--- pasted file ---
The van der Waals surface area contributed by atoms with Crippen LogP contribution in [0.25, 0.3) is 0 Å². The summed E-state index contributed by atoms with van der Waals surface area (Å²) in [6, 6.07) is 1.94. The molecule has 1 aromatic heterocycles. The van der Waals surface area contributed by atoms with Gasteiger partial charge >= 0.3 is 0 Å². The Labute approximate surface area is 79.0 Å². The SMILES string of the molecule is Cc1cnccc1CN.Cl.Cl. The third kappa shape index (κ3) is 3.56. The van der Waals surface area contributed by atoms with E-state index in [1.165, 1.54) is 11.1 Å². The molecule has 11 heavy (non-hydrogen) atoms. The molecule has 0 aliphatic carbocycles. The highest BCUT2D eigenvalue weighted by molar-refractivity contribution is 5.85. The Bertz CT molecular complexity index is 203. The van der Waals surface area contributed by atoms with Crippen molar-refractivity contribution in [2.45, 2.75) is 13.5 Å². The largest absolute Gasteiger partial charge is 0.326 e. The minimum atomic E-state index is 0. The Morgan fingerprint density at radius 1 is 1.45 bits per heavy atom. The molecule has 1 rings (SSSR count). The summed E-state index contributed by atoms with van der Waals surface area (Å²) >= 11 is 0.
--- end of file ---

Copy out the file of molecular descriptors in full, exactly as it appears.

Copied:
The van der Waals surface area contributed by atoms with Crippen LogP contribution in [0.25, 0.3) is 0 Å². The summed E-state index contributed by atoms with van der Waals surface area (Å²) in [6, 6.07) is 1.94. The molecule has 1 aromatic heterocycles. The van der Waals surface area contributed by atoms with Gasteiger partial charge >= 0.3 is 0 Å². The Labute approximate surface area is 79.0 Å². The SMILES string of the molecule is Cc1cnccc1CN.Cl.Cl. The third kappa shape index (κ3) is 3.56. The van der Waals surface area contributed by atoms with E-state index in [1.165, 1.54) is 11.1 Å². The molecule has 11 heavy (non-hydrogen) atoms. The molecule has 0 aliphatic carbocycles. The highest BCUT2D eigenvalue weighted by molar-refractivity contribution is 5.85. The Bertz CT molecular complexity index is 203. The van der Waals surface area contributed by atoms with Crippen molar-refractivity contribution in [2.45, 2.75) is 13.5 Å². The largest absolute Gasteiger partial charge is 0.326 e. The minimum atomic E-state index is 0. The Morgan fingerprint density at radius 1 is 1.45 bits per heavy atom. The molecule has 1 rings (SSSR count). The summed E-state index contributed by atoms with van der Waals surface area (Å²) >= 11 is 0.